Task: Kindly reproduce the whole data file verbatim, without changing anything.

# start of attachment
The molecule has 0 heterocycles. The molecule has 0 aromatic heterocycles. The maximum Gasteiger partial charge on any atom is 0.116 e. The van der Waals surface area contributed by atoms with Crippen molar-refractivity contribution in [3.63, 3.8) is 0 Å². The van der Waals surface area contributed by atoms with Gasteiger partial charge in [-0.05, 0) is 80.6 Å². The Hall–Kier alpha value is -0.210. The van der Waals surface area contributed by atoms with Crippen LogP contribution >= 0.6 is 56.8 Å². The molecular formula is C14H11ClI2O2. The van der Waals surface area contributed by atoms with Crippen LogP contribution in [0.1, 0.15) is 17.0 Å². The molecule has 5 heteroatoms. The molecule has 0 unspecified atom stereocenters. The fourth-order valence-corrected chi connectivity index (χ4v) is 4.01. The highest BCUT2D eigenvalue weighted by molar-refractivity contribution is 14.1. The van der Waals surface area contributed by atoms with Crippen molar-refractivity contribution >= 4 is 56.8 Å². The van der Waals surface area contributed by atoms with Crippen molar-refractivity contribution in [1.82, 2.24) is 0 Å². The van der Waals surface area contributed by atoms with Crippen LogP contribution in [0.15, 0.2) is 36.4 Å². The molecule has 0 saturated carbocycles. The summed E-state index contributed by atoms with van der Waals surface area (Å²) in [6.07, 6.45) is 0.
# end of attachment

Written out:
The molecule has 0 heterocycles. The molecule has 0 aromatic heterocycles. The maximum Gasteiger partial charge on any atom is 0.116 e. The van der Waals surface area contributed by atoms with Crippen molar-refractivity contribution in [3.63, 3.8) is 0 Å². The van der Waals surface area contributed by atoms with Gasteiger partial charge in [-0.05, 0) is 80.6 Å². The Hall–Kier alpha value is -0.210. The van der Waals surface area contributed by atoms with Crippen LogP contribution >= 0.6 is 56.8 Å². The molecular formula is C14H11ClI2O2. The van der Waals surface area contributed by atoms with Crippen LogP contribution in [0.1, 0.15) is 17.0 Å². The molecule has 5 heteroatoms. The molecule has 0 unspecified atom stereocenters. The fourth-order valence-corrected chi connectivity index (χ4v) is 4.01. The highest BCUT2D eigenvalue weighted by molar-refractivity contribution is 14.1. The van der Waals surface area contributed by atoms with Crippen molar-refractivity contribution >= 4 is 56.8 Å². The van der Waals surface area contributed by atoms with Crippen molar-refractivity contribution in [1.82, 2.24) is 0 Å². The van der Waals surface area contributed by atoms with Crippen LogP contribution in [0.15, 0.2) is 36.4 Å². The molecule has 0 saturated carbocycles. The summed E-state index contributed by atoms with van der Waals surface area (Å²) in [6.07, 6.45) is 0.